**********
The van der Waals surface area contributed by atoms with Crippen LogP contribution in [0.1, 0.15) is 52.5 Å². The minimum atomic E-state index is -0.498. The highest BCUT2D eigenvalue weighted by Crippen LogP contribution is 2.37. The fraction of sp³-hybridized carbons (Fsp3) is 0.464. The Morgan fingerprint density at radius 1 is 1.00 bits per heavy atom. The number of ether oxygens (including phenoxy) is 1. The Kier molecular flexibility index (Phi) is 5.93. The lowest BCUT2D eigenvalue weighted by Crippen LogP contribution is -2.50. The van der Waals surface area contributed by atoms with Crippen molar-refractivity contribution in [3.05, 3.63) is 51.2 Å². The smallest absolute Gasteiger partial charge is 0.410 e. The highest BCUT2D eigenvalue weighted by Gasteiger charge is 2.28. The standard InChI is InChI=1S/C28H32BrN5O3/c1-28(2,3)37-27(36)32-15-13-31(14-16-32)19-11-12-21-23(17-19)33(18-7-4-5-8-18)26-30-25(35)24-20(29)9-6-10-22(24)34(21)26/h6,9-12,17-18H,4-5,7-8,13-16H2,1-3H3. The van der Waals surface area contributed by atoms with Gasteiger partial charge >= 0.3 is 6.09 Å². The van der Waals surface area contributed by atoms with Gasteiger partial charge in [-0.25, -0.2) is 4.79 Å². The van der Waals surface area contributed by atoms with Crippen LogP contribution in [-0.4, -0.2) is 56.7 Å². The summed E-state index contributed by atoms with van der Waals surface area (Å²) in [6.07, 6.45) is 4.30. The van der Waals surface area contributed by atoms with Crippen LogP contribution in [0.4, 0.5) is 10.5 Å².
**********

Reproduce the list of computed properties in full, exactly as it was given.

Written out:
The van der Waals surface area contributed by atoms with Crippen LogP contribution in [0.1, 0.15) is 52.5 Å². The minimum atomic E-state index is -0.498. The highest BCUT2D eigenvalue weighted by Crippen LogP contribution is 2.37. The fraction of sp³-hybridized carbons (Fsp3) is 0.464. The Morgan fingerprint density at radius 1 is 1.00 bits per heavy atom. The number of ether oxygens (including phenoxy) is 1. The Kier molecular flexibility index (Phi) is 5.93. The lowest BCUT2D eigenvalue weighted by Crippen LogP contribution is -2.50. The van der Waals surface area contributed by atoms with Crippen molar-refractivity contribution in [3.05, 3.63) is 51.2 Å². The smallest absolute Gasteiger partial charge is 0.410 e. The highest BCUT2D eigenvalue weighted by Gasteiger charge is 2.28. The standard InChI is InChI=1S/C28H32BrN5O3/c1-28(2,3)37-27(36)32-15-13-31(14-16-32)19-11-12-21-23(17-19)33(18-7-4-5-8-18)26-30-25(35)24-20(29)9-6-10-22(24)34(21)26/h6,9-12,17-18H,4-5,7-8,13-16H2,1-3H3. The van der Waals surface area contributed by atoms with Gasteiger partial charge >= 0.3 is 6.09 Å². The van der Waals surface area contributed by atoms with Gasteiger partial charge in [-0.25, -0.2) is 4.79 Å². The van der Waals surface area contributed by atoms with Crippen LogP contribution in [-0.4, -0.2) is 56.7 Å². The summed E-state index contributed by atoms with van der Waals surface area (Å²) in [6.07, 6.45) is 4.30. The van der Waals surface area contributed by atoms with Crippen LogP contribution in [0.4, 0.5) is 10.5 Å².